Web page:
The following events have been dramatised and are not in chronological order.

Imagine a suburb in Damascus. The black tarred roads provide a contrast to the orange hue of bricks bathed in sunlight. It’s 3:30 pm in the afternoon and Khalid has just put his younger sister to sleep.

He sneaks back to the living room, and after making sure that his mother locked the door before leaving for work, he picks up his battered laptop, manages to fix the charger into the half defunct socket, and settles down to watch the latest episode of Game of Thrones.

That seems jarring to some of you, perhaps? A teenager in Syria obsessively clinging onto the latest episode of an HBO Television series seems far-fetched, especially when you’re busy imagining that he’d be watching an Arabic show.

But fret not. Khalid has ample reason to be obsessed with a fantasy drama series that breaks almost every custom held dear to his religiously conservative parents.

After all, it was them who sent him to an English medium school, and it was them who dismissed it when he began listening to songs by Eminem. So he naturally graduated from episodes of Friends to the latest phenomenon dominating American television. And he isn’t alone as many youngsters around the globe are able to – courtesy of illegal torrents – follow the adventures of the Stark family.

Now lest that his sister wakes up before he finishes watching the one-hour episode of season three, Khalid pushes the earphones in, taps the space bar, and raises the volume till it’s maximum. He does that not just for aesthetic, but practical reasons as well. For as he rests his head against the living room wall, the sound of mortar shells flattening buildings mere blocks away resonates throughout the neighbourhood.

A lot happened during that one-hour episode. As Khalid watched two main protagonists attend a wedding, something far more sinister was

As Khalid watched two main protagonists attend a wedding, something far more sinister was unravelling in the streets of Damascus. But he was too busy to notice. His sister was fast asleep to bother.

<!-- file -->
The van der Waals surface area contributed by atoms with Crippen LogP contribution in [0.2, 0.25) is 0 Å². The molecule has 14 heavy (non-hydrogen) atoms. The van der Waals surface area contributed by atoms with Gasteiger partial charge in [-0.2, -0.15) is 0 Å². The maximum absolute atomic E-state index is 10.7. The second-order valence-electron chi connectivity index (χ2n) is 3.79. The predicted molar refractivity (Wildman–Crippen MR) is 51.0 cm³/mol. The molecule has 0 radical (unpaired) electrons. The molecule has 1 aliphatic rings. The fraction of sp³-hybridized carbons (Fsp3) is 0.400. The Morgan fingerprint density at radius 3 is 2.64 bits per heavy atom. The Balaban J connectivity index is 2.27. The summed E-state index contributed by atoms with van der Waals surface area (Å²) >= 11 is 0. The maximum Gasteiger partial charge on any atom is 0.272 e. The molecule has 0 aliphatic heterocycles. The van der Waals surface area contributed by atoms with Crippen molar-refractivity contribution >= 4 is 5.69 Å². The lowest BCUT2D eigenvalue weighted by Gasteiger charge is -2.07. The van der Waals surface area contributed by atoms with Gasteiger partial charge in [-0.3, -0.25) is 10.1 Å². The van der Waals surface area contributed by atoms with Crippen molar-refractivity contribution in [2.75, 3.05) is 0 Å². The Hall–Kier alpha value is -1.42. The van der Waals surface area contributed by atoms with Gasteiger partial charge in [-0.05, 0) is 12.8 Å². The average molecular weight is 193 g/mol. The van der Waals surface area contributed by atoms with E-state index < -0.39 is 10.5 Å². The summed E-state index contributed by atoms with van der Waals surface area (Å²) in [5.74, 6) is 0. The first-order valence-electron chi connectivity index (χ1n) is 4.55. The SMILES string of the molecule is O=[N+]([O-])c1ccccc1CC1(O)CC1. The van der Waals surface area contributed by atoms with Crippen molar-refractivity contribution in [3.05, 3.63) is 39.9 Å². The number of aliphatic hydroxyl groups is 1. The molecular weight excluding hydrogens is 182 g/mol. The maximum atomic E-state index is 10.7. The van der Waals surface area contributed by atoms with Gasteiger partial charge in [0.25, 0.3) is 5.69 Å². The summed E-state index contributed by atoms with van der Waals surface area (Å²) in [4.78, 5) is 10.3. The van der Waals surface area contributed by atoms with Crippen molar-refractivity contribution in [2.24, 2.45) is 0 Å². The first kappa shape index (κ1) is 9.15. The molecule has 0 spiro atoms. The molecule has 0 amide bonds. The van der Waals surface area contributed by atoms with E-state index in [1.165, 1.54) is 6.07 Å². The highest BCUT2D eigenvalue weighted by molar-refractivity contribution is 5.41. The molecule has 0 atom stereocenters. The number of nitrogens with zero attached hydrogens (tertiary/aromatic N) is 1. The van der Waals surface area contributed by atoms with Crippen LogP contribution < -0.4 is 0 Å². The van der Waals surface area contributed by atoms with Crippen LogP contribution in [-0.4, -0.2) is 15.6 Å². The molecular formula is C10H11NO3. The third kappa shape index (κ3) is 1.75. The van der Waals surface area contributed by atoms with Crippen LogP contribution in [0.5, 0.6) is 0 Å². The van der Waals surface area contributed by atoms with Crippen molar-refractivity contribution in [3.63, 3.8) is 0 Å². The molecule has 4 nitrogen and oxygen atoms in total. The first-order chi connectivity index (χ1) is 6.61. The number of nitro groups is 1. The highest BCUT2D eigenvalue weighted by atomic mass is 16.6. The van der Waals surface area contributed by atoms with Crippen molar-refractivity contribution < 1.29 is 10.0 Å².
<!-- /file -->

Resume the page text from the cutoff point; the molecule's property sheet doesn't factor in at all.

There was no way Khalid could have foreseen his last few minutes. His parents had lectured him about the dangerous situation they were in as a family. Living in the capital of a country that was in the midst of a civil war was always a dangerous proposition. The four members of the family had taken all necessary precautions, by staying indoors, making sure to always stock up on supplies, and perhaps most important of all, spending a considerable amount of time at night immersed in prayers.

Even Khalid’s sister stood up, swaying slightly as she battled drowsiness, just so that she could join in her family’s pleas to God to protect them through this trying time.

But it was the smallest of actions – or rather inaction – that caused all their wartime preparations to unravel. Khalid had just finished cooking in the kitchen and naturally left the window open to let any lingering smoke out. How was he to know that soon enough, smoke would be pervading into his house?

It may be the smallest of consolations, but the forces that unleashed the chemical attack on Khalid’s neighbourhood inadvertently made sure that he’d finished watching the episode of Game of Thrones. In fact, like almost every other viewer around the world, he was flabbergasted by the shocking climax to the episode.

By the time the pesticide smelling smoke wafted in through the kitchen window, Khalid was accessing both Twitter and Facebook, ready to join the worldwide chorus that was decrying the death of beloved television characters.

And then his nose began to run. As though he’d suddenly been hit by a massive bout of flu. He typed an incorrect password, for his eyes were watery. The laptop screen began to blur, though Khalid had not dropped his spectacles. He never wore spectacles.